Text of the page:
The internal security tools (there are four) are more interested in internal abuses and receive traffic from the 1G mirroring ports of the eight access switches inside the eight racks. Using the data-access switch to aggregate and to load-share the aggregated traffic, multiple 1G tools can each receive a logical slice of the multi-Gigabit traffic such that each tool receives nominally 25% of the total traffic originating from any two racks (each of which is assigned its own subnet).

Figure 2 shows the NOC, which houses the equipment. The two identical racks on the left and center contain the routers (blue), Gigamon data-access switches (orange), firewalls (blue), and 10G core switches (purple). The rack on the right is the SpyNet rack, which contains fourteen monitoring tools: Juniper (blue), Internap (blue), Network Physics (black), Extreme (purple), Fluke (blue) and Network General (black and green.).

Figure 2. Housing the equipment at Interop 2006

Application response time monitoring is surprisingly important. Inappropriate use of Bit Torrent or similar P2P applications consumes unreasonable amounts of bandwidth, leading to an unjustified complaint that the network is slow. A number of application probes are deployed at the show, using the data-access switch to aggregate and to logically map from critical points throughout the network.

A new class of troubleshooting tools is deployed at the show which has off-line data storage capability allowing the NOC engineers to replay past events and attacks for forensic analysis (much like a TiVo). The data-access switch is used to customize connectivity for each of the three data recording tools (including downshifting from 10G to 1G and packet filtering).

With InternopNet connected to the Internet using two redundant high-speed links from two different providers, there is a need for an optimization tool whose primary function is to balance traffic between the two links. To avoid unacceptable and costly downtime, the tool ensures that InteropNet is available even when one provider is completely down or performing poorly. Since this is a 10G tool, the data-access switch aggregates from multiple 1G links and up-shifts to 10G to provide custom connectivity.

Figure 3 shows the port assignment and the diverse connectivity between the various network access points (taps and SPAN ports) and the connecting tools, which together completely consume the 40 ports available on the two data-access switches (interconnected using a 10G GigaLINK to provide a contiguous switch fabric). For simplicity, the bit-mask packet filters are not shown which are used to customize traffic for each tool.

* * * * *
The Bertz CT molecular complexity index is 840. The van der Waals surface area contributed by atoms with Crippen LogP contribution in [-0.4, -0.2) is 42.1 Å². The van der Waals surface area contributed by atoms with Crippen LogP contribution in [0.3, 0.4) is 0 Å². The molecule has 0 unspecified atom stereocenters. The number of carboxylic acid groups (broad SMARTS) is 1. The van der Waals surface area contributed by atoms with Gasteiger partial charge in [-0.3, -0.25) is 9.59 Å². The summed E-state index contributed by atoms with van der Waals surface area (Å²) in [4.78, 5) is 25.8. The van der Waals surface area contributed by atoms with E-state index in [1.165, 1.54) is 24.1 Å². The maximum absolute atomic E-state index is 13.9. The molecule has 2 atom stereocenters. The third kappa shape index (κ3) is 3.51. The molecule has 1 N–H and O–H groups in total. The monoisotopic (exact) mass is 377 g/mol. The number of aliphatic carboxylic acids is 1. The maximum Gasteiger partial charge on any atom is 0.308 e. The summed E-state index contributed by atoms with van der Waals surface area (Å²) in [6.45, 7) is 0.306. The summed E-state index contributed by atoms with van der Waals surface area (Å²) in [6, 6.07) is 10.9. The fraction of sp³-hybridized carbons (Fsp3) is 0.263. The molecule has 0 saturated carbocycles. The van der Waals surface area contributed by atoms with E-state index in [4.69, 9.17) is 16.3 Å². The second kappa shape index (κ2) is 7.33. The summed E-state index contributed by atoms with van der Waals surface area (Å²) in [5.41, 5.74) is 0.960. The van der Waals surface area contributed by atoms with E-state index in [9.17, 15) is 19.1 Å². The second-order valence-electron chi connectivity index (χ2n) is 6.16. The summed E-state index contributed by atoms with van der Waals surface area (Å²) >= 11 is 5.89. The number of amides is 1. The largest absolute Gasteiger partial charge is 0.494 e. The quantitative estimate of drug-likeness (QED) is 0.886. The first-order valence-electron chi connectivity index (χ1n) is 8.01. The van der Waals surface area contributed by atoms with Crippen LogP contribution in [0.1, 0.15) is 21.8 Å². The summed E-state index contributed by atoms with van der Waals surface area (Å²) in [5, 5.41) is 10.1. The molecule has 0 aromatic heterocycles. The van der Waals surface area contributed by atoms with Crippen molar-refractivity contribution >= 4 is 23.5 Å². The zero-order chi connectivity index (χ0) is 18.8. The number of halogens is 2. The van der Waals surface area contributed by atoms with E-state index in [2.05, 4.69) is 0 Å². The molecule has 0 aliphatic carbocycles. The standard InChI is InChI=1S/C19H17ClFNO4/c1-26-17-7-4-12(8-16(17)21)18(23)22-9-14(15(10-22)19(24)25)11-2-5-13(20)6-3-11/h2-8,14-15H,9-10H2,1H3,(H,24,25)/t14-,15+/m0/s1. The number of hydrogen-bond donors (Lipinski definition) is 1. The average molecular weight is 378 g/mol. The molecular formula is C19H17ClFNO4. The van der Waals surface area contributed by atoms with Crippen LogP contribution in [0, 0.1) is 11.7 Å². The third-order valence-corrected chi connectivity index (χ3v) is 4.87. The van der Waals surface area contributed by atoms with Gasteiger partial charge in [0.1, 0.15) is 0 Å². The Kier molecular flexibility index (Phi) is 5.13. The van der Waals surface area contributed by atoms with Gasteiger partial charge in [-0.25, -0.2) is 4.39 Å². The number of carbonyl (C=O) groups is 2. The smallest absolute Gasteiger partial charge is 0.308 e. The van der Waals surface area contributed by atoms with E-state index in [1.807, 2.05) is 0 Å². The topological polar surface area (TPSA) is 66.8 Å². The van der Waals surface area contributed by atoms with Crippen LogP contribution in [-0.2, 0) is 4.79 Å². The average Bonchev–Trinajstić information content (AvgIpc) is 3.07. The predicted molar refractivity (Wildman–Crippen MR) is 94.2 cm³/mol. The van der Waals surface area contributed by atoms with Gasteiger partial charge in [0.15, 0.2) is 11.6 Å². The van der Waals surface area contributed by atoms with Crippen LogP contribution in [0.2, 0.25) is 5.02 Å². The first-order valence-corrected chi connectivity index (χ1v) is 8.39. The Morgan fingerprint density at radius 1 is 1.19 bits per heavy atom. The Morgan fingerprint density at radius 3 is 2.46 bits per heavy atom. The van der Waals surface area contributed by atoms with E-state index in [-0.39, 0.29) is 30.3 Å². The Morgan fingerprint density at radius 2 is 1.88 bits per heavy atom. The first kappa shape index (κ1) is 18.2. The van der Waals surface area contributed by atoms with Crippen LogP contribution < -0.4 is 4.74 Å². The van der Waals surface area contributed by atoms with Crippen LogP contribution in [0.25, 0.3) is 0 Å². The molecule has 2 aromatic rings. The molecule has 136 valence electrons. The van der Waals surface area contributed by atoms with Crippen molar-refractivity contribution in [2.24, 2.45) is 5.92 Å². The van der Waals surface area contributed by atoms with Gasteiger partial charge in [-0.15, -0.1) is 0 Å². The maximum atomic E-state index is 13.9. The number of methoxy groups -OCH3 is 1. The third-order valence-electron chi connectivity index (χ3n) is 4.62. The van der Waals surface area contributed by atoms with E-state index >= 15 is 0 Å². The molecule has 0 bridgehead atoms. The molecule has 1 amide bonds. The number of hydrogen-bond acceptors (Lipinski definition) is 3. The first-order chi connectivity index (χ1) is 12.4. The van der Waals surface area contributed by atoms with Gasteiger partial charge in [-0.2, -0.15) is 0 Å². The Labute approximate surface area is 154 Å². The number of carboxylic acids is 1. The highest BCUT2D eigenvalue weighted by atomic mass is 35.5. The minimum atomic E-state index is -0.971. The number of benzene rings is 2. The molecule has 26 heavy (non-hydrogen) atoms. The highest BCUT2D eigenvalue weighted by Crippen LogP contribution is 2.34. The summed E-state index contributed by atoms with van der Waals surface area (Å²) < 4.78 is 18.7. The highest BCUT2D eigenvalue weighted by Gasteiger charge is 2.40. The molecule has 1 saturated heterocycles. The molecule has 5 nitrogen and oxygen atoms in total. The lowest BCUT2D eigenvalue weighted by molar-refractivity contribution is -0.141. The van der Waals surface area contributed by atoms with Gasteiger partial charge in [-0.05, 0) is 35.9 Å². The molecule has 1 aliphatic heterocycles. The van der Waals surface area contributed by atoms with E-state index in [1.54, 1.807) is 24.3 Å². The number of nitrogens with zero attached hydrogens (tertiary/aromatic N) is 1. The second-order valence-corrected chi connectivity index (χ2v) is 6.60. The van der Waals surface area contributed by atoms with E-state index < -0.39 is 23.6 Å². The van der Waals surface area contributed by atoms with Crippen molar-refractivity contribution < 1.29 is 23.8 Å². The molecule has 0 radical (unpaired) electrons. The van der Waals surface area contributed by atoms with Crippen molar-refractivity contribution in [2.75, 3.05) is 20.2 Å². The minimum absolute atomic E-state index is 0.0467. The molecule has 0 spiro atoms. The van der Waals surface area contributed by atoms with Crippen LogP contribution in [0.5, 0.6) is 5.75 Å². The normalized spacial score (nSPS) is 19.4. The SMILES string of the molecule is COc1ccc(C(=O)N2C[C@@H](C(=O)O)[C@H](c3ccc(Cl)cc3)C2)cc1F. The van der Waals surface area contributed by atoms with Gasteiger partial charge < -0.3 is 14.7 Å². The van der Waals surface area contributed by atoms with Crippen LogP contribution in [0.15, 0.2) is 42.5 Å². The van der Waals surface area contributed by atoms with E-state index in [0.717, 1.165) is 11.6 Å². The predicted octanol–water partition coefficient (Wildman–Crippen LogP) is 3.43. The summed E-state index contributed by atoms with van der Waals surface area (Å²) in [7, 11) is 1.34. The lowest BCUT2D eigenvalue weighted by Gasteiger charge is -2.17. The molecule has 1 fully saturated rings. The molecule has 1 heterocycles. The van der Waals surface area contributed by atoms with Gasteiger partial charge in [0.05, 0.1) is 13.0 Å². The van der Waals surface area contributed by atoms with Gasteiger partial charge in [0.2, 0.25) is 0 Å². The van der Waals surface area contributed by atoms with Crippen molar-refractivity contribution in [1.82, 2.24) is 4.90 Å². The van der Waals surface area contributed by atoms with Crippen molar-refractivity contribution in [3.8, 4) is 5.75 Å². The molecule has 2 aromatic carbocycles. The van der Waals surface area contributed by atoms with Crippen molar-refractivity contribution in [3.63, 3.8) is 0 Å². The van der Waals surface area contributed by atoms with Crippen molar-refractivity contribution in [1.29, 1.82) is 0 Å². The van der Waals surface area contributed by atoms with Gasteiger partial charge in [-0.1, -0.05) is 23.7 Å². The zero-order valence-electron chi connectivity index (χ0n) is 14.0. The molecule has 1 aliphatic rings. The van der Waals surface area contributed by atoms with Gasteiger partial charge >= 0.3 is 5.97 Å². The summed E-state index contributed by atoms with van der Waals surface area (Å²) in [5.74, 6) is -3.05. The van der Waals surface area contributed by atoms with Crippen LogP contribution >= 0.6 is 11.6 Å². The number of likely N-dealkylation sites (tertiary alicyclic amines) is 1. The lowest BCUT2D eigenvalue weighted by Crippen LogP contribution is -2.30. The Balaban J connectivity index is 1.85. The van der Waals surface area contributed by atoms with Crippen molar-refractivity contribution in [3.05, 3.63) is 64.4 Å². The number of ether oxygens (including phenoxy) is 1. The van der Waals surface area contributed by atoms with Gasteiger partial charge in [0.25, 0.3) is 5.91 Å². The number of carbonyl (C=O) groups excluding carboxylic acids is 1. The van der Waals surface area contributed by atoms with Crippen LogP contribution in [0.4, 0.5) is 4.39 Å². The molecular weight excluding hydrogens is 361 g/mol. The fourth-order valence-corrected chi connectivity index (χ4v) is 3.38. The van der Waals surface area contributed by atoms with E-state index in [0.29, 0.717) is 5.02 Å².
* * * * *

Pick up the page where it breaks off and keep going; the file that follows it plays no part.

Figure 3. Port assignment and connectivity

In summary, at Interop Las Vegas 2006, a number of sponsors provided a collection of the Best Practice Best-of-Breed monitoring solutions to SpyNet, each delivering a specific and complementary function to protect, analyze and optimize the mission-critical InteropNet. But what's different about this year is that SpyNet has evolved into a virtualized network, providing a virtualized "data-socket" for multiple monitoring tool and allowing each tool to receive a customized logical slice of the total traffic that is suitable for their monitoring needs.

As with any virtualized network, SpyNet can accommodate moves, adds and changes without requiring a truck roll or any physical changes or impact to the mission critical production network. Moreover, with a virtualized SpyNet, multiple monitoring tools performing the same or dissimilar functions can be added one at a time to perfectly match the growing bandwidth requirement, each time getting a finer slice of the total traffic, such that no critical packet is ever lost and no tool is ever oversubscribed.

About Gigamon Systems

Founded in 2003 by six veterans of network monitoring and telecommunications equipment companies, Gigamon Systems is the inventor and leading provider of Data-Access Switches. Its flagship product, GigaVUE®, can multicast packets from one span or tap to many tools to solve the span port sharing problem. It also can aggregate and intelligently filter packets from many spans or taps to one or multiple tools to solve the problem of monitoring flows across complex mesh topologies and virtual networks. GigaVUE® facilitates unobtrusive parallel tool deployment with network-wide coverage, significantly reducing customers’ capital budgets and yielding immediate ROI benefits.

For more information about Gigamon Data Access Switches please contact us here.